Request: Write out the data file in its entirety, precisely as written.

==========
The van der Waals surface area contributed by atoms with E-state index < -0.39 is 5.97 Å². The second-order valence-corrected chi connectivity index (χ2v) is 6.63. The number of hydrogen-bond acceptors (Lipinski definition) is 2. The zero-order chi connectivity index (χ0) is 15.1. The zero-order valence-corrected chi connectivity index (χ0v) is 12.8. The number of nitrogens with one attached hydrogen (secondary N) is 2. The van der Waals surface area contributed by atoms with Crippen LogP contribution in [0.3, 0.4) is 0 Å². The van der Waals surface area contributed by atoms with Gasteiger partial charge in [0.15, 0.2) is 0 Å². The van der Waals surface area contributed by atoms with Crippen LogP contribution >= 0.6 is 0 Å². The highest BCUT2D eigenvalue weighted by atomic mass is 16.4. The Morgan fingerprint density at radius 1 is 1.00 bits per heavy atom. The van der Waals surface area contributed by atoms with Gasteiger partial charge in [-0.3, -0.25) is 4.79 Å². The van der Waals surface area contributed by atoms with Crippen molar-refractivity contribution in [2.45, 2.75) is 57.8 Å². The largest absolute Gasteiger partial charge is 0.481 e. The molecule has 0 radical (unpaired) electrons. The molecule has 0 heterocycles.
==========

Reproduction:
The van der Waals surface area contributed by atoms with E-state index < -0.39 is 5.97 Å². The second-order valence-corrected chi connectivity index (χ2v) is 6.63. The number of hydrogen-bond acceptors (Lipinski definition) is 2. The zero-order chi connectivity index (χ0) is 15.1. The zero-order valence-corrected chi connectivity index (χ0v) is 12.8. The number of nitrogens with one attached hydrogen (secondary N) is 2. The van der Waals surface area contributed by atoms with Crippen LogP contribution in [0.3, 0.4) is 0 Å². The van der Waals surface area contributed by atoms with Gasteiger partial charge in [0.15, 0.2) is 0 Å². The van der Waals surface area contributed by atoms with Crippen LogP contribution >= 0.6 is 0 Å². The highest BCUT2D eigenvalue weighted by atomic mass is 16.4. The Morgan fingerprint density at radius 1 is 1.00 bits per heavy atom. The van der Waals surface area contributed by atoms with Gasteiger partial charge in [-0.3, -0.25) is 4.79 Å². The van der Waals surface area contributed by atoms with Crippen molar-refractivity contribution in [2.45, 2.75) is 57.8 Å². The largest absolute Gasteiger partial charge is 0.481 e. The molecule has 0 radical (unpaired) electrons. The molecule has 0 heterocycles.